Jan. 25 (Bloomberg) -- U.S. stocks rose, giving the Standard & Poor’s 500 Index its longest winning streak since 2004, as Starbucks Corp. and Procter & Gamble Co. reported increased profit and German business confidence beat forecasts.
Starbucks, the world’s largest coffee-shop operator, advanced 4.1 percent. Procter & Gamble, the biggest consumer-products maker, climbed 4 percent as it also raised its 2013 earnings forecast. Halliburton Co. jumped 5.1 percent as profit exceeded estimates. Apple Inc. surrendered the title of the world’s most-valuable company to Exxon Mobil Corp. as the iPhone maker slumped 2.4 percent.
The S&P 500 added 0.5 percent to 1,502.96 in New York. The benchmark gauge closed above 1,500 for the first time since December 2007 and gained for eight straight days, the longest string of advances since November 2004. The Dow Jones Industrial Average gained 70.65 points, or 0.5 percent, to 13,895.98 today. About 6.3 billion shares traded hands on U.S. exchanges today, in line with the three-month average.
“Day to day, it is earnings-driven at this point,” Tom Wirth, who helps manage $1.6 billion as senior investment officer for Chemung Canal Trust Co., in Elmira, New York, said by telephone. “There’s a point in time where the market has gone up for so long, so much, that it’s got to take some period of time to consolidate those gains before it goes again.”
The S&P 500 climbed for the fourth straight week, advancing 1.1 percent since Jan. 18. The measure failed to close above 1,500 yesterday after surpassing that level intraday.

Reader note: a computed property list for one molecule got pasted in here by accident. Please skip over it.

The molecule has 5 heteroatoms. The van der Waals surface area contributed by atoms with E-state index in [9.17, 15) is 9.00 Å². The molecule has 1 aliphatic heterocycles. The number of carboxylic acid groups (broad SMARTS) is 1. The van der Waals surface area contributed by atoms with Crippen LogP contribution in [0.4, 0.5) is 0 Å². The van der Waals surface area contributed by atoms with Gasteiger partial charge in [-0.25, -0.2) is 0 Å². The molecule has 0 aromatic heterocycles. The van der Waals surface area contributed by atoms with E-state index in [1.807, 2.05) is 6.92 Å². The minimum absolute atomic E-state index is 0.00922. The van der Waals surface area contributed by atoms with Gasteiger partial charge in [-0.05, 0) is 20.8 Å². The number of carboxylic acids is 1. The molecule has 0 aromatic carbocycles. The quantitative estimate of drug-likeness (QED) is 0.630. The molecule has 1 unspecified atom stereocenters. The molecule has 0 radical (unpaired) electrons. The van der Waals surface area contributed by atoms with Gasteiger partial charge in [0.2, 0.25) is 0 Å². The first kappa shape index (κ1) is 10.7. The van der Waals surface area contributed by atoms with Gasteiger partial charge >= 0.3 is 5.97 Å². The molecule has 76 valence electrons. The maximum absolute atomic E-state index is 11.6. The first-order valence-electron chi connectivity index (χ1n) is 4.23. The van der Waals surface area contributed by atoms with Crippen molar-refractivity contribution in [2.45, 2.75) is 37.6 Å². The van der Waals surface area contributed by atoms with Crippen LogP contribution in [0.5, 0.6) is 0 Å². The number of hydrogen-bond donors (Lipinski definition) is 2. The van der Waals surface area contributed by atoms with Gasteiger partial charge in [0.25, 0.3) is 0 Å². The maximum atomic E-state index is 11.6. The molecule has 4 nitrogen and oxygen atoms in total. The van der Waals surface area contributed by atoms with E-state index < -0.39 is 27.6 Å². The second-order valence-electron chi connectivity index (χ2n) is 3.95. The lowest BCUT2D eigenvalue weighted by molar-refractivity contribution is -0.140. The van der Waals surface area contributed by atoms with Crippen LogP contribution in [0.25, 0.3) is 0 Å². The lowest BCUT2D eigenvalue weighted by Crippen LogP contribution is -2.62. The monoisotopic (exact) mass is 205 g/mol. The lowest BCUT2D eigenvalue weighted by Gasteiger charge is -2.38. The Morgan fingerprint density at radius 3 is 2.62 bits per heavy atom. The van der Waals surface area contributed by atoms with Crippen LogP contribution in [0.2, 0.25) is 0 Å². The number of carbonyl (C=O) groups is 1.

The benchmark index has more than doubled from a 12-year low in 2009 as corporate earnings have increased for three years and the Federal Reserve expanded its bond purchases to keep interest rates low to spur growth. The S&P 500 is about 4 percent below its all-time high of 1,565.15 set in October 2007.
Stocks rose today as German business confidence increased more than forecast in January, adding to signs that Europe’s largest economy is recovering. The European Central Bank said banks will next week repay more of its emergency three-year loans than economists forecast, in another sign the euro region’s debt crisis is abating. Equities briefly pared gains as data showed purchases of new U.S. homes unexpectedly dropped in December.
Earnings exceeded projections at about 76 percent of the 147 companies in the S&P 500 that have released results so far in this reporting season, while 67 percent topped sales estimates, according to data compiled by Bloomberg. Analysts are turning more optimistic, boosting their projections for fourth-quarter profit growth to 4 percent from 2.9 percent at the beginning of the month, the data show.
“Earnings have been better than expected,” Phil Orlando, the New York-based chief equity strategist at Federated Investors Inc., said in a telephone interview. His firm oversees about $370 billion. “Guidance has been muted, which would be expected, and it’s still early but on balance we’ve got to conclude that this first batch of results have been better than the Street’s conservative forecasts.”
All 10 groups in the S&P 500 advanced. Consumer discretionary and energy companies rose the most, climbing at least 0.9 percent.